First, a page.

The English language is a ripper.
For example, I’ve just discovered that a dog named Ralph can almost say his own name.
You’re repeating it now, right? Ralph, Ralph. However, there are certain famous old sayings that are nuttier than a Snickers bar and need to have a good, long, hard look at themselves.
Sayings that have been around since the dawn of time but just like the last Transformers movie don’t make any sense, and suck.
Let’s start with “no use crying over spilt milk”. Yep, we’ve all heard it before.
Some of us have even said it, but it’s wrong people, wrong. Sure you say there’s no use crying over spilt milk, but what if it’s the last milk on earth and there’s no more for your brekkie coffee and even worse what if it’s Bonsoy? That stuff’s hell expensive!
“Believe you me.” What? That’s loco.
If I’m telling you a crazy fact why would I say “believe you me”? Surely if I’m the one spinning the yarn it should be “believe me, you”. How hard is it seriously?
“Time to fight fire with fire.” What was that? I’m pretty sure the experts use water.
“A bird in the hand is worth two in the bush.” No, no, no. A bird in the hand is worthless.
Try paying for a schooner at your local with a bird in the hand and they’ll call the cops.
“Laughter is the best medicine.” Not if you’ve got herpes. Nobody’s laughing then.
“Never look a gift horse in the mouth.” This is preposterous.
ALWAYS look a gift horse in the mouth – the ancient city of Troy was literally burned to the ground by not looking a gift horse in the mouth.
Have we learned nothing from history?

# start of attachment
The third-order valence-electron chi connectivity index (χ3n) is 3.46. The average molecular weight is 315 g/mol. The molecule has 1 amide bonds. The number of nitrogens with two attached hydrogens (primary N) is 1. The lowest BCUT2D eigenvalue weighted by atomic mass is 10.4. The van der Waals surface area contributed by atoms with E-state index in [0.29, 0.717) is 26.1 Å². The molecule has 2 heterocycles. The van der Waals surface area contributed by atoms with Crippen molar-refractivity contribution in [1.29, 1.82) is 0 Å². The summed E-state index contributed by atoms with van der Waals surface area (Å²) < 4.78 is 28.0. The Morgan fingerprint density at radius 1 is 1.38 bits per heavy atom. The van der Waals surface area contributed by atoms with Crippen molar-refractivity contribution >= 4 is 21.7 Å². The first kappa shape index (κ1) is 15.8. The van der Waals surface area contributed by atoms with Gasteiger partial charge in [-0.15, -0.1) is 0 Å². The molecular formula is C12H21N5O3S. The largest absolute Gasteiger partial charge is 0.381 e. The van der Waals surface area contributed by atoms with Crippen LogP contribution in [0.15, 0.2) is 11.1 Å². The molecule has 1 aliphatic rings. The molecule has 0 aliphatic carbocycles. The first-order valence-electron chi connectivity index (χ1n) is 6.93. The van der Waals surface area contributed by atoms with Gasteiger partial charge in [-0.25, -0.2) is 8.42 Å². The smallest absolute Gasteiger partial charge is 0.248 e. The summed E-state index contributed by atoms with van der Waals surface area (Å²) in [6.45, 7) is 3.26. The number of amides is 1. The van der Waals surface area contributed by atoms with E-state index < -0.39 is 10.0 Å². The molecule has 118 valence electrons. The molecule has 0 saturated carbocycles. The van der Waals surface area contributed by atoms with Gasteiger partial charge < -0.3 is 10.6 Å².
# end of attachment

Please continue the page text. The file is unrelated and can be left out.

While I’m at it with our equine friends, what about “straight from the horse’s mouth”? What does this even mean?
What, are horses some sort of almighty beacon of truth? No they’re liars who’ll say anything for a carrot and a cube of sugar. Horses are not to be trusted people.
“I’m head over heels for her.” That makes no sense at all. We are all head over heels all the time.
Except when we are sitting down – then we are head over groin – or when we are lying down. Head over heels indeed. It’s more a somersault than a saying.
“Needless to say.” What was that? If it’s needless to say then why say it at all? It’s the saying that cancels itself out completely.
It’s needless to say, it is without need, there is no need, so why say it?
And that classic saying that every school teacher I’ve ever had said – “the early bird gets the worm”. Not sure that one has ever been scientifically proven.
Sure you’d assume there’s a veritable smorgasbord of worms early in the morning, but let’s be honest, that early bird can have the worm because worms are gross and mornings are stupid.
You might say the “early bird gets the worm” but I say “the second mouse gets the cheese”. Always.